For multinational corporations, tax planning has become extremely complex affairs. It has been stated that no multinational corporation possesses the ultimate tax expertise. Therefore, in addition to having their own experts, MNCs rely on heavily on local tax experts and legal counsel.
Taxes have a very important impact on foreign direct investment decisions. Taxes will determine the financial structure of subsidiary, and they will influence pricing decisions. They may also lead to the formation of holding companies. An MNC may decide to establish a branch rather than a subsidiary because of a given tax situation. The absence of a tax treaty between the country of a would-be investor and the nation where a foreign investment is to take place might lead to cancellation of investment plans. An unfavorable depreciation allowance may keep the foreign investor out.
Basically, an tax system can be divided into direct and indirect taxes. Corporate and individual income taxes are direct, value-added taxes, sales taxes, and import duties are indirect taxes. Corporate income taxes (taxes levied on earning) vary among the industrialized nations. France, the United States, Holland, Canada, and Germany have rates of around 50 percent; Italy, the United Kingdom and Japan have rates of between 36 and 40 percent.
Less developed countries usually have lower corporate tax rates in order to attract foreign investment. Thus, Brazil has a rate of 30 percent, and Indonesia has a 40 percent tax rate. A corporate tax is levied on taxable earnings. Taxable earnings are more significant than the tax rate itself. They determine what can be deducted before the tax is computed; in other words, these items are tax deductible. Countries differ greatly in determining taxable earnings. Some allow accelerated depreciation, whereby the asset (usually the plant or equipment) is written off at a substantially higher rate during the first years than in the later years. This allows for smaller taxable earnings in the early years. Other countries allow tax-free investment reserves. These are used at a later stage for investment in undeveloped areas of countries or are sent when countries are in a recession.
A recent type of tax that has won recognition in the European Common Market is value-added tax (VAT). This is a national sales tax levied at each stage of production or at the sale of consumer goods. The tax is assessed in proportion to the value added during that stage. Generally, manufacturing goods, such as plant and equipment, have been exempted from this tax. In most cases, food items also have been exempted.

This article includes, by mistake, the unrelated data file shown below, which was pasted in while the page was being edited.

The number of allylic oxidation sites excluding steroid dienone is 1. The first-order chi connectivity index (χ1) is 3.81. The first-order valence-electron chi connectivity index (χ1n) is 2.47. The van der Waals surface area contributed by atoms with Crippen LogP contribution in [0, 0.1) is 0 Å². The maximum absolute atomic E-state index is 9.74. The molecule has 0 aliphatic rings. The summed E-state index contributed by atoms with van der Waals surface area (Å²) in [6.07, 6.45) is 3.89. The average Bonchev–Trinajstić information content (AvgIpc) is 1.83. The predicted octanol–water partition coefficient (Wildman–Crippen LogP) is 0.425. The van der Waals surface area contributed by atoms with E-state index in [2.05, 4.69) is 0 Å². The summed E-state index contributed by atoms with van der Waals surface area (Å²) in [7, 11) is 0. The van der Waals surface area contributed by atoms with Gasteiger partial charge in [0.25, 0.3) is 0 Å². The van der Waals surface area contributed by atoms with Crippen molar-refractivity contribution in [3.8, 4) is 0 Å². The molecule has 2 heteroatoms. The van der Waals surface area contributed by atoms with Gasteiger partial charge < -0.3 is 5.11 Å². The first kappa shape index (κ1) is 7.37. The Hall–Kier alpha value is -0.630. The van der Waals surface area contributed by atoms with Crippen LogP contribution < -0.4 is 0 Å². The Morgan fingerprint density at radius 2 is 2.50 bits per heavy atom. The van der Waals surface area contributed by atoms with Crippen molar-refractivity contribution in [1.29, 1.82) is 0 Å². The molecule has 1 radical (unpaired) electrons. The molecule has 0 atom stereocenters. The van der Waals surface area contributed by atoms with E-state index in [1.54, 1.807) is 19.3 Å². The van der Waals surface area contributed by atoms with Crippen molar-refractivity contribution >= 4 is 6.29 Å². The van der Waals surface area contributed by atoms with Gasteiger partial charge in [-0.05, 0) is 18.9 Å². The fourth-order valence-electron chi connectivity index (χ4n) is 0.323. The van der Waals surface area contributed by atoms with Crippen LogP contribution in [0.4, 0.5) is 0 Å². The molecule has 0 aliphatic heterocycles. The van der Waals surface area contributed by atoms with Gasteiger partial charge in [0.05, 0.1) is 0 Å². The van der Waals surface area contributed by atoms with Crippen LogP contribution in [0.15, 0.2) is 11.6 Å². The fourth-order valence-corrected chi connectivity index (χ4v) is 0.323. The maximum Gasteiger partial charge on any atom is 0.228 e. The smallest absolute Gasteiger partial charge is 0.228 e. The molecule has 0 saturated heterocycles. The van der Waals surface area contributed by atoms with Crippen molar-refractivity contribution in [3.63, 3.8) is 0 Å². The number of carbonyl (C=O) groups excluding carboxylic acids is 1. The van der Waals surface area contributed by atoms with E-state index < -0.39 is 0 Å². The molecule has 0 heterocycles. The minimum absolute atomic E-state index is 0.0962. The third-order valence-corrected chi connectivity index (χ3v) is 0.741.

Here is an example of how VAT works. A tree owner sells part of a tree to a lumber mill for $1 must set aside ten cents VAT to pay to the government. The lumber mill processes the tree into building material and sells the wood for $3 to a lumber wholesaler. The mill adds $2 in value, and thus sets aside 10 percent of the added value, or twenty cents, to pay to the government. And so the VAT continues until the final sale.
The VAT system offers advantages, such as rebates on exports. Profitable and unprofitable firms are taxed alike, as there is no possibility of tax deductions to determine taxable income. A badly run company is, therefore, forced to improve or go out of business. Further, VAT is easy to calculate and collect. But VAT is often accused of having contributed to serious inflation in countries where it was introduced, notably in Western Europe.
There are numerous other national taxes. A withholding tax is from a foreign corporation and is levied on interest paid on loan. A withholding tax is also levied on dividends remitted to the parent company. W withholding tax is usually mitigated by a tax treaty which may lower, suspend, or abolish a withholding tax. In the case of the United States, tax treaties have been made with some twenty-three countries, most of them industrial nations. The purpose of a tax treaty is to avoid double taxation in both the home and foreign country. The United States also eases its tax burden through foreign tax credits, which limits the combined foreign and United States tax on foreign income to the higher of the two rate. If the foreign tax is lower, some of the United States tax is payable. If it is higher, no additional United States tax is payable. Some excess foreign tax may even be averaged out with other foreign taxes for the same year.